When visiting schools and museums our Street Scientists often get asked a variety of questions from curious children. Here are the answers to some of our favourite questions!
This week, we’re focusing on Biology questions around DNA and genetics.
First of all we should really explain what DNA is. It stands for Deoxyribose Nucleic Acid. It is essentially the building blocks of life. All living things, plants, animals and you are made of DNA. It is a big, long code that tells your body how to make you. You inherit your DNA partly from your mother and partly from your father – that’s why we often look similar to our families.
Do twins have the same DNA?
-asked by Lucy, 11, from Burnside Primary School
Well it really depends on what kind of twins you have. Monozygotic twins (the scientific name for identical twins) do have the exact same DNA as each other because both individuals developed from the same fertilized egg. Dizygotic twins, (non-identical twins), don’t have the same DNA since the individuals are formed from two different eggs that are fertilised at the same time, this is also how twins can be born one boy and one girl.
– JC, Medical Student
How is DNA created?
-asked by Nicole, 11, from Burnside Primary School
DNA is created as a double helix (imagine a twisted ladder shape) of two complementary strands, which mean the strands are matched up to each other. These DNA strands are made of chemical building blocks called nucleotides. We can think of this building blocks as ladders. Each building blocks are made of three parts: a phosphate group, a sugar group and one of four types of nitrogen bases. To form a strand of DNA, nucleotides are linked into chains (one side of the ladder formed), with the phosphate and sugar groups alternating. They are formed like a spiral ladder, where the phosphate and the sugar molecules are the sides and the nitrogen bases act as the rungs. The base from one strand is then connected to complementary base of another DNA strand. So, even though the molecules are very long, a DNA is compact and coiled, which enables it to fit inside packaging we call chromosomes. In humans, we have 23 pairs of chromosomes inside the nucleus of our cells. These contains information and instructions needed for us to develop, grow and reproduce.
– Aurelia, Dental student
How many genes are in a body?
-asked by Kian, 9, from Hylton Castle Primary School
Every cell in your body has a nucleus with the DNA containing all of your genes. Each gene has the special code to make one of the proteins used to build the body. If you stretched out all the genes in the DNA of one cell it would be 2 metres long, and each person has 37 trillion cells! The DNA is very tightly coiled into 23 pairs of chromosomes, one of each pair comes from your mum and the other from your dad. This is why you and your siblings have some features from each of your parents. Scientists say we all have 25,000 genes that decide everything from your skin colour to your height. Everyone has different genes, apart from identical twins, meaning we are all unique and there is no one exactly like you in the entire world!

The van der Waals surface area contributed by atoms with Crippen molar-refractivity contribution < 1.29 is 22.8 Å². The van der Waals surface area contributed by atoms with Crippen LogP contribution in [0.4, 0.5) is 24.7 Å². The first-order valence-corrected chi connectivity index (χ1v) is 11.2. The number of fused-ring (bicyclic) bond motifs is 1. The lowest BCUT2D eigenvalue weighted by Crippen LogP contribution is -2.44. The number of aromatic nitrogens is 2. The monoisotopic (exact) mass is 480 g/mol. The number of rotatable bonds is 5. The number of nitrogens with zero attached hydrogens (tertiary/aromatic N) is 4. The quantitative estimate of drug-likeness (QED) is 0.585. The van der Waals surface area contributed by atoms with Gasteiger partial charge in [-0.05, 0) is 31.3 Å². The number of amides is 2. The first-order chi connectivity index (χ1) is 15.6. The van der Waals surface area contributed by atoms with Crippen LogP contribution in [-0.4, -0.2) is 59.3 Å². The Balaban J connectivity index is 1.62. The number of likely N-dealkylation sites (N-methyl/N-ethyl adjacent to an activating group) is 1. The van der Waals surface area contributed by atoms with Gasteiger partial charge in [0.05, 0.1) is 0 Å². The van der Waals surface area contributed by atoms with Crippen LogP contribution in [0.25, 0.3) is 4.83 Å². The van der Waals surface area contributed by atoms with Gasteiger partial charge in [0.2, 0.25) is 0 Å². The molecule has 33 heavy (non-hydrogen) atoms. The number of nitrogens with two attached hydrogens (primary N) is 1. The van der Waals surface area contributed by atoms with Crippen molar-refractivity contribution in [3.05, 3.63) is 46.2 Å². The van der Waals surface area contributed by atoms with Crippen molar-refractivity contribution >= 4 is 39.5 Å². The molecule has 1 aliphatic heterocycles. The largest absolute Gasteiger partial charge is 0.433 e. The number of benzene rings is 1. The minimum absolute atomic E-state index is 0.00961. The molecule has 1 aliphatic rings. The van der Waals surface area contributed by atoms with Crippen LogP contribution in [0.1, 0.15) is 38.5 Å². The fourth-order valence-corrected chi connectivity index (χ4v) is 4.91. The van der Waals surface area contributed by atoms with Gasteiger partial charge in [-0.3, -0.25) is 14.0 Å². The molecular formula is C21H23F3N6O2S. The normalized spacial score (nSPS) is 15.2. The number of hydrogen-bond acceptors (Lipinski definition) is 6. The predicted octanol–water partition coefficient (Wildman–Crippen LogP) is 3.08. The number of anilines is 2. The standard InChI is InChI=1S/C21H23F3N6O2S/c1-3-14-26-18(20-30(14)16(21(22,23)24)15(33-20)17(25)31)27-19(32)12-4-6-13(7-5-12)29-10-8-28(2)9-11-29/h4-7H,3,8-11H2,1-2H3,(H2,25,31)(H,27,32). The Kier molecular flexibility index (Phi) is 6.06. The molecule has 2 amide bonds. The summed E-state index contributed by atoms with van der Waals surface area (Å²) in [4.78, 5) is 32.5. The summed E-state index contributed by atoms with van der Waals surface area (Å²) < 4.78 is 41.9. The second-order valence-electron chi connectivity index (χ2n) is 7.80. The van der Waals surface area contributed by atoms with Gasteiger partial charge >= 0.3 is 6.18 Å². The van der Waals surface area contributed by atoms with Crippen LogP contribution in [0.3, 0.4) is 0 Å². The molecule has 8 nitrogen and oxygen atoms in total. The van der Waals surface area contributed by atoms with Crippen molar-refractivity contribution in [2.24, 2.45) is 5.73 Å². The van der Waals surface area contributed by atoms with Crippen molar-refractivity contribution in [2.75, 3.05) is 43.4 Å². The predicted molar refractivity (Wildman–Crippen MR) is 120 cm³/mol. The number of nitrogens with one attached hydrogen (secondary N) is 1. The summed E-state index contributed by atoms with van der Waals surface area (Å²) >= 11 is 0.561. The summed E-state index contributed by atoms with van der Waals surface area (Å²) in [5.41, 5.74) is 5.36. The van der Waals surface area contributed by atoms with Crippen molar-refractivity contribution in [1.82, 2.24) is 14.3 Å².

– Ailie, Evolution and Human Behaviour Masters Student
Is it possible to make a dinosaur come back to life using similar DNA?
-asked by Noah, 11, from Burnside Primary School
A great question, I definitely hope so, but we would have to be careful we don’t want a Jurassic park situation! Some people might say the most similar thing to a dinosaur nowadays would be a reptile, but dinosaurs were more likely warm blooded, unlike reptiles. The most related live group of animals to dinosaurs are birds, did you know chickens are thought to be distantly descended from a T-rex? However, birds aren’t very dinosaur like. Say we wanted to bring a diplodocus back to life, our best bet would be to try and find some source of DNA for example blood in the body of mosquito trapped in amber (like in jurassic park!) and splice (which is like fusing or attaching) it to a similar animal’s DNA.
Scientists have been working on a way to bring Mammoths back, using DNA from dead mammoths which were frozen in ice! They are splicing this DNA to elephant DNA to try and create a hybrid mammoth/elephant hybrid. It might be easier to bring a smaller dinosaur back, like a Compsognathus (a turkey sized dinosaur which was thought to eat small lizards and insects) by forming a hybrid with the most closely related animal today. Whilst scientist haven’t made mammoths de-extinct yet, they have managed to do it briefly with Pyrenean Ibex (a sort of mountain goat with big horns although sadly this didn’t live very long) so perhaps in the future there is hope yet for dinosaurs and mammoths to return, I certainly hope so!
– James, Biology and Psychology Student